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dc.contributor.authorDavies, Dan
dc.date.accessioned2015-10-22T14:48:12Z
dc.date.available2015-10-22T14:48:12Z
dc.date.issued2015
dc.identifier.citationDavies, D. (2015) 'The ‘iron gate’: high-stakes assessment at age 16 in Nepal and England', Compare: A Journal of Comparative and International Educationen_US
dc.identifier.issn0305-7925
dc.identifier.urihttp://hdl.handle.net/10369/7258
dc.description.abstractIn Nepal, the School Leaving Certificate (SLC) assessment taken by 16-year-olds at the end of Grade 10 of formal schooling performs a similar function to the General Certificate of Secondary Education (GCSE) examination in England in that it summarises individual, school, district and national achievement and acts as a filtering mechanism to the final stage of schooling and, ultimately, higher education and the jobs market. Both the SLC and GCSE examinations have come under criticism in recent years, with some comparable issues arising, for example: (1) differences in success rates between pupils in different socioeconomic circumstances, types of school, genders and ethnic groups; (2) the role of teacher-assessed coursework and associated accusations of bias; and (3) the extent to which examination questions test recall, comprehension or application. Based upon interviews with students, teachers, academics and senior civil servants in Nepal, this paper draws comparisons between the two systems.en_US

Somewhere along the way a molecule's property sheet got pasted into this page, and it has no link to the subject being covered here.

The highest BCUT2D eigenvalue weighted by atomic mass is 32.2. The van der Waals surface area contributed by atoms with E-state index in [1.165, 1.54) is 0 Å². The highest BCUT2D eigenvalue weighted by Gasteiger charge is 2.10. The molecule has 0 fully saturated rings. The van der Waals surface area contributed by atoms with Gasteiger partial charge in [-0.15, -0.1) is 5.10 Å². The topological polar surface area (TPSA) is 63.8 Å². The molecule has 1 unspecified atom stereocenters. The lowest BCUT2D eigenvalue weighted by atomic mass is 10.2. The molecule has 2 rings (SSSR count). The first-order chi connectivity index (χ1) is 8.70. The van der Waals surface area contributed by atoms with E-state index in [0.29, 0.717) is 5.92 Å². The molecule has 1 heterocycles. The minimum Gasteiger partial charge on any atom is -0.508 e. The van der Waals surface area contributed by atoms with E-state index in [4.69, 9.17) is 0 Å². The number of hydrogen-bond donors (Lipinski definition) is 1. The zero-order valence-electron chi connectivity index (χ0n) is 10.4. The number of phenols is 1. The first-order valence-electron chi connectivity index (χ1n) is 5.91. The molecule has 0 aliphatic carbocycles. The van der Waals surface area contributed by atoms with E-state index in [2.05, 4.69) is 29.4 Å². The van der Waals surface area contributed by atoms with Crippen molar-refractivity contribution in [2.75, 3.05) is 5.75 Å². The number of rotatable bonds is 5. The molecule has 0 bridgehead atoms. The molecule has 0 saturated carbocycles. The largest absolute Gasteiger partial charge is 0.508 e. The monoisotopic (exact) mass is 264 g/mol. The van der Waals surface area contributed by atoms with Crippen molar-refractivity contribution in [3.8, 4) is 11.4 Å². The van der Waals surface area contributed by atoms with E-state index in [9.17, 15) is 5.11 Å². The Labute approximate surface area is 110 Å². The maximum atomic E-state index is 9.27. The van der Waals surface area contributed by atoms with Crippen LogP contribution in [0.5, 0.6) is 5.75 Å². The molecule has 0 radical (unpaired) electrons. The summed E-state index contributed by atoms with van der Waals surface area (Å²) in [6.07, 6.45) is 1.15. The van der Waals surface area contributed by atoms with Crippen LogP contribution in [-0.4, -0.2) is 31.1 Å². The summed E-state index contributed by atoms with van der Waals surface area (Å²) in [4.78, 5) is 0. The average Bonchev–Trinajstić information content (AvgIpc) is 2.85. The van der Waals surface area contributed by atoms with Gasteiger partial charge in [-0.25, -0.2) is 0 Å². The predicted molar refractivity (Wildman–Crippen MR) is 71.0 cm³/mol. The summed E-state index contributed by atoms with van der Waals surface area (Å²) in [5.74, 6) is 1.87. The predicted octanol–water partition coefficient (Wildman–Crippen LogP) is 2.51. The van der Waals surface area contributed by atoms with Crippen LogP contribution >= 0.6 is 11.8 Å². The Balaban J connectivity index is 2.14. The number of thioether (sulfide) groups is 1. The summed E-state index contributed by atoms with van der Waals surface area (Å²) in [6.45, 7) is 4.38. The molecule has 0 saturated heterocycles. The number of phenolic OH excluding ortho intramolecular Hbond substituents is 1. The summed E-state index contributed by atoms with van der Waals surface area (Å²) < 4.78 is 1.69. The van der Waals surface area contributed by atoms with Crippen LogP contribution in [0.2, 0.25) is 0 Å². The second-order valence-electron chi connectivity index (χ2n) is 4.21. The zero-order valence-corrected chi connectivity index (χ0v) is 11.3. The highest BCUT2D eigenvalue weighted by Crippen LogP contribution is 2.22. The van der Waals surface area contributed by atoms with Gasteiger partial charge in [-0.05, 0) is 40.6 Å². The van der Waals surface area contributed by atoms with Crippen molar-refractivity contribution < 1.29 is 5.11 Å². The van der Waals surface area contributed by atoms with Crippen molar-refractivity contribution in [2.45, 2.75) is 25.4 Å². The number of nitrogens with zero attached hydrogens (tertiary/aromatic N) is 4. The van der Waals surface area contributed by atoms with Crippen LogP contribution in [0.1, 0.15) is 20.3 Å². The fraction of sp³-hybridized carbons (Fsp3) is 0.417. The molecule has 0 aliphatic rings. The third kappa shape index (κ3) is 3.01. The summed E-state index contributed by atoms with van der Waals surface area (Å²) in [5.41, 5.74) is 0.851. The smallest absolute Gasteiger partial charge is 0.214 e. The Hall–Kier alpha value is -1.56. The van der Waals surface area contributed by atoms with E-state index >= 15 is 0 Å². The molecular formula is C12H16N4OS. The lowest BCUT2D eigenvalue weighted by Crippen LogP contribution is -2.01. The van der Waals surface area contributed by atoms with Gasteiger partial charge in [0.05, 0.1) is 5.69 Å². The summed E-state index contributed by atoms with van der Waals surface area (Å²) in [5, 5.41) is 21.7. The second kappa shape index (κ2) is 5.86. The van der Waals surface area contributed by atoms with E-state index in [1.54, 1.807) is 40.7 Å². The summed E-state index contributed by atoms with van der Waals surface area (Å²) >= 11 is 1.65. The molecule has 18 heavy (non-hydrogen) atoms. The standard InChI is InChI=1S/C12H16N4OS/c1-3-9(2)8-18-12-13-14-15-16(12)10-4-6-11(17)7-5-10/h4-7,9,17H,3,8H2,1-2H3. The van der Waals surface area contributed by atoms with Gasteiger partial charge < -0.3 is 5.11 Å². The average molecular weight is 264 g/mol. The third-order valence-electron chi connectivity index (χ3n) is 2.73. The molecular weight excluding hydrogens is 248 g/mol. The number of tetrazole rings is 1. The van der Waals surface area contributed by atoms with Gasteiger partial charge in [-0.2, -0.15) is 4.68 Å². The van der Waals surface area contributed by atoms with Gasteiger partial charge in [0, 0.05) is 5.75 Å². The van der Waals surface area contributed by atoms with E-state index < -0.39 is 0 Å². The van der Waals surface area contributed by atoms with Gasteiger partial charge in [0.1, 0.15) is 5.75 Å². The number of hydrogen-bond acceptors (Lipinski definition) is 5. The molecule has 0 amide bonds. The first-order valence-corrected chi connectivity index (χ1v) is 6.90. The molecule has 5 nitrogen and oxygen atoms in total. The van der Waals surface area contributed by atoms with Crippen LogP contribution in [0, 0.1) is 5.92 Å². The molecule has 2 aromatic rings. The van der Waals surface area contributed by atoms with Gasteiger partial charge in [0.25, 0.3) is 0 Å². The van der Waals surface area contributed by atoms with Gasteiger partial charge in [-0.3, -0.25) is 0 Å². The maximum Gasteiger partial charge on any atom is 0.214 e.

dc.language.isoenen_US
dc.publisherTaylor & Francisen_US
dc.relation.ispartofseriesCompare: A Journal of Comparative and International Education;
dc.subjectadolescent schoolingen_US
dc.subjectsecondary educationen_US
dc.subjectcase studyen_US
dc.subjectNepalen_US
dc.titleThe ‘iron gate’: high-stakes assessment at age 16 in Nepal and Englanden_US
dc.typeArticleen_US
dc.identifier.doihttp://dx.doi.org/10.1080/03057925.2015.1030591


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